Dodd and Berman agree to give Obama more time on Iran sanctions
Despite repeated proclamations by senior leaders in both chambers of Congress and on both sides of the aisle that nothing could stop the Iran sanctions bill, its two lead sponsors announced today that they would delay the conference meant to iron out differences between the House and Senate versions. "With the progress in negotiations at ...
Despite repeated proclamations by senior leaders in both chambers of Congress and on both sides of the aisle that nothing could stop the Iran sanctions bill, its two lead sponsors announced today that they would delay the conference meant to iron out differences between the House and Senate versions.
"With the progress in negotiations at the Security Council, we believe that our overriding goal of preventing Iran from acquiring a nuclear weapons capability is best served by providing a limited amount of time for those efforts — and expected follow-on action by the EU at its mid-June summit — to reach a successful conclusion before we send our bill to the president," Sen. Chris Dodd, D-CT, and Rep. Howard Berman, D-CA, said in a statement Tuesday.
It was only last week that House Majority Leader Steny Hoyer, D-MD, promised to get it done before the Memorial Day recess.
"International sanctions make a lot more sense than unilateral" Dodd said at the time. "But we’re not going to retreat from the unilateral sanctions effort."
But today, Dodd and Berman claimed that last week’s unveiling of the draft U.N. sanctions resolution by Secretary of State Hillary Clinton had convinced them that the Security Council process was actually making progress. They now expect to bring the conference report to be voted on by the entire Congress "in the latter half of June."
The delay represents a retreat for the lawmakers and a victory for the Obama administration, which had warned Congress that passing the bill could upset delicate U.N. negotiations. But inside the conference, serious disputes between lawmakers and the administration remain, such as whether to grant broad exemptions for countries that are deemed to be "cooperating" with the United States.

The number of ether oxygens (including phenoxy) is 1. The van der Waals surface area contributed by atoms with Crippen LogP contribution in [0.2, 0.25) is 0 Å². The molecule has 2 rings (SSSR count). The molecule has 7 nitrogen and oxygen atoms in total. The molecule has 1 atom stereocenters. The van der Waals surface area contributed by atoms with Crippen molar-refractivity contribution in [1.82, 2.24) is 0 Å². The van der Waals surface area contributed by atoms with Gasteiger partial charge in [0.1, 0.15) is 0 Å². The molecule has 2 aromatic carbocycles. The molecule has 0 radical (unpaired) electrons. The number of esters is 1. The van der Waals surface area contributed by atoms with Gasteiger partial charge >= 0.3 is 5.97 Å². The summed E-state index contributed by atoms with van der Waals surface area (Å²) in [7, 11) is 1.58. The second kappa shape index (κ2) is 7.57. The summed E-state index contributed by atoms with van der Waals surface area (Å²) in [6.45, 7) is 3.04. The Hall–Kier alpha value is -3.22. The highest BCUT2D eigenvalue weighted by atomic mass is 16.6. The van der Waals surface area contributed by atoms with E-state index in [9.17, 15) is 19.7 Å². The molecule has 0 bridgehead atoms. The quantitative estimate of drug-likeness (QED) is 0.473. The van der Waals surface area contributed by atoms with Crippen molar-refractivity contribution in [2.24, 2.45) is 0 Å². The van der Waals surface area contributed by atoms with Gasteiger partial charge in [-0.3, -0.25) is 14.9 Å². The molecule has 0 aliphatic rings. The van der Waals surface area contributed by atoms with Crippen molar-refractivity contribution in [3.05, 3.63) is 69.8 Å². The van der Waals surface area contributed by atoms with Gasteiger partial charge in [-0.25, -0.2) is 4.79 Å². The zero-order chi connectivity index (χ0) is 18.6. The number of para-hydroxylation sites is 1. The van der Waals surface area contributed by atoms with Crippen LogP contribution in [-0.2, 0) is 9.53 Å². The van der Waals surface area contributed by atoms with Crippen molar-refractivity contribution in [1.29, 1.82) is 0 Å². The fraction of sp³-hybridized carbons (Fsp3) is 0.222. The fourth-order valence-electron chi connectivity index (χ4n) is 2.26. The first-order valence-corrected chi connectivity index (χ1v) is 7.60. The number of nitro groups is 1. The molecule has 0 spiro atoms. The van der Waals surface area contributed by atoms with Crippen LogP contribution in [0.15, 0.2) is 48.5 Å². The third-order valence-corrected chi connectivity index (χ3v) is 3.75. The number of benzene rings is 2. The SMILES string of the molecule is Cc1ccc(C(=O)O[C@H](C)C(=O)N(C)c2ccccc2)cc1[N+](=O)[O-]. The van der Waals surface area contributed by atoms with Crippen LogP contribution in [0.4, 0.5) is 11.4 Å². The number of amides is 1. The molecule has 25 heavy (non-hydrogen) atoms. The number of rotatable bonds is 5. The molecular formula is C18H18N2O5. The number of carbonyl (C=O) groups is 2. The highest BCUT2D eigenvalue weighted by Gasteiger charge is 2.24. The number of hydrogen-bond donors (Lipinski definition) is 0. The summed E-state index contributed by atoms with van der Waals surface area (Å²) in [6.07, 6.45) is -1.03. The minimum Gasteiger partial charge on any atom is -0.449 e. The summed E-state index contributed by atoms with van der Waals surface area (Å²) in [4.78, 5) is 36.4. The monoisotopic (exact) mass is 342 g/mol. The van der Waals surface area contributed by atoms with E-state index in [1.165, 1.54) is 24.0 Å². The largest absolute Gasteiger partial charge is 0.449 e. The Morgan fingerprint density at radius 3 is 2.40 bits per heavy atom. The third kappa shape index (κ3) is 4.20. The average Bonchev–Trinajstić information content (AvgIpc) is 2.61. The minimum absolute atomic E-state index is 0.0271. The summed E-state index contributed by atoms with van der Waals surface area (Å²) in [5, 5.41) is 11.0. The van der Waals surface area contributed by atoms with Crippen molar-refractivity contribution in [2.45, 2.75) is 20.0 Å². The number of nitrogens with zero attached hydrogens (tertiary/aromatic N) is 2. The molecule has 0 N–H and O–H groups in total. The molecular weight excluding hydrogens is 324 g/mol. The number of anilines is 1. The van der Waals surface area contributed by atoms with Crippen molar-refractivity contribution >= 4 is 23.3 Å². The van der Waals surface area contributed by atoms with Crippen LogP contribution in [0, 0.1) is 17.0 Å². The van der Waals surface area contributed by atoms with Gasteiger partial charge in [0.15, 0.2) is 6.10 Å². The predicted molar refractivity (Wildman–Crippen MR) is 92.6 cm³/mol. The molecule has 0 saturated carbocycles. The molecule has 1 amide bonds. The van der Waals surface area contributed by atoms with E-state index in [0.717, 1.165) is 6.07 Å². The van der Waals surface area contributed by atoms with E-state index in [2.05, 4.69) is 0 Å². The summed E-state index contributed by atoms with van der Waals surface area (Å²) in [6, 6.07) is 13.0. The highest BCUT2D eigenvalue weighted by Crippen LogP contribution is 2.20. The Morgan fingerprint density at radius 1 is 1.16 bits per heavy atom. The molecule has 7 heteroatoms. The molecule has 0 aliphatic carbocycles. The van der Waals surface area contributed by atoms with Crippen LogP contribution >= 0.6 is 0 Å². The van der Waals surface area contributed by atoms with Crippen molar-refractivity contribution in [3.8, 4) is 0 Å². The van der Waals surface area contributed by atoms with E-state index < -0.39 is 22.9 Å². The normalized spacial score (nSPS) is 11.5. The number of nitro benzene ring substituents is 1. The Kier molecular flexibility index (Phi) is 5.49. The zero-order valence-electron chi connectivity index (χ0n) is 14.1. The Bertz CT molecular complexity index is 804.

A U.N. official told The Cable that Security Council members are still pouring over the draft resolution and the reams of documents and annexes that accompany it. Those consultations are expected to go on for weeks.
Outside groups that have been pushing for the legislation, such as the American Israel Public Action Committee, were quick to say they are OK with the delay.
"AIPAC supports this decision and endorses Chairmen Dodd and Berman’s firm, public commitment to get tough, comprehensive Iran sanctions legislation on the president’s desk before the July 4th recess," the group said in a statement.
What’s not clear is whether Republicans will suffer Dodd and Berman’s delay quietly. "I didn’t see any Republican names on that statement by Dodd and Berman," one GOP congressional aide remarked.
House GOP leaders had agreed not to bring up procedural motions to protest the lack of a conference report if the bill was completed by May 28. But now Berman will have to convince them that the delay is in the best interests of getting a stronger bill whenever it’s completed.